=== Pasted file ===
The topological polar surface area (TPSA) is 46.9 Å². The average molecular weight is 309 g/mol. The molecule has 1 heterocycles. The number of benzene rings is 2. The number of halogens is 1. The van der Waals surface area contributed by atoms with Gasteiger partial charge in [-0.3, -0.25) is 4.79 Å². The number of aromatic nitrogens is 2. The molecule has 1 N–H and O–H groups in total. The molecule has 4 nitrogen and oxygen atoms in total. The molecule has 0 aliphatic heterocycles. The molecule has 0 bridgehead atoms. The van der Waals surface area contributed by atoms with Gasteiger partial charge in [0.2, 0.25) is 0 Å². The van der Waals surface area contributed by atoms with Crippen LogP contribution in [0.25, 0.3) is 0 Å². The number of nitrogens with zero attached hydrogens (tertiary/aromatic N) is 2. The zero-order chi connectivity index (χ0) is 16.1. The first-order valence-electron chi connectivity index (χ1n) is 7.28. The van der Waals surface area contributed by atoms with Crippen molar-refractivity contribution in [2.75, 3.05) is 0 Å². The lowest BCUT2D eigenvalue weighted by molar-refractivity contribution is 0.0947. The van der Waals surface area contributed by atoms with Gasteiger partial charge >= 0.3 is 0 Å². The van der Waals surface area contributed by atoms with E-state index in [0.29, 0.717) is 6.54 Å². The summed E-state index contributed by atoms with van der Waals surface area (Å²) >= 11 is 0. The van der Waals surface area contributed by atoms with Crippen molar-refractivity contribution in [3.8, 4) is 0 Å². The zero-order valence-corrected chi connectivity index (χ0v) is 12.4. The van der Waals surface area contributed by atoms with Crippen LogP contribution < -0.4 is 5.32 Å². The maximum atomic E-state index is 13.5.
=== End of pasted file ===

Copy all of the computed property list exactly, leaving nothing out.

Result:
The topological polar surface area (TPSA) is 46.9 Å². The average molecular weight is 309 g/mol. The molecule has 1 heterocycles. The number of benzene rings is 2. The number of halogens is 1. The van der Waals surface area contributed by atoms with Gasteiger partial charge in [-0.3, -0.25) is 4.79 Å². The number of aromatic nitrogens is 2. The molecule has 1 N–H and O–H groups in total. The molecule has 4 nitrogen and oxygen atoms in total. The molecule has 0 aliphatic heterocycles. The molecule has 0 bridgehead atoms. The van der Waals surface area contributed by atoms with Gasteiger partial charge in [0.2, 0.25) is 0 Å². The van der Waals surface area contributed by atoms with Crippen LogP contribution in [0.25, 0.3) is 0 Å². The number of nitrogens with zero attached hydrogens (tertiary/aromatic N) is 2. The zero-order chi connectivity index (χ0) is 16.1. The first-order valence-electron chi connectivity index (χ1n) is 7.28. The van der Waals surface area contributed by atoms with Crippen molar-refractivity contribution in [2.75, 3.05) is 0 Å². The lowest BCUT2D eigenvalue weighted by molar-refractivity contribution is 0.0947. The van der Waals surface area contributed by atoms with Gasteiger partial charge >= 0.3 is 0 Å². The van der Waals surface area contributed by atoms with E-state index in [0.29, 0.717) is 6.54 Å². The summed E-state index contributed by atoms with van der Waals surface area (Å²) >= 11 is 0. The van der Waals surface area contributed by atoms with Crippen molar-refractivity contribution in [3.8, 4) is 0 Å². The zero-order valence-corrected chi connectivity index (χ0v) is 12.4. The van der Waals surface area contributed by atoms with Crippen LogP contribution < -0.4 is 5.32 Å². The maximum atomic E-state index is 13.5.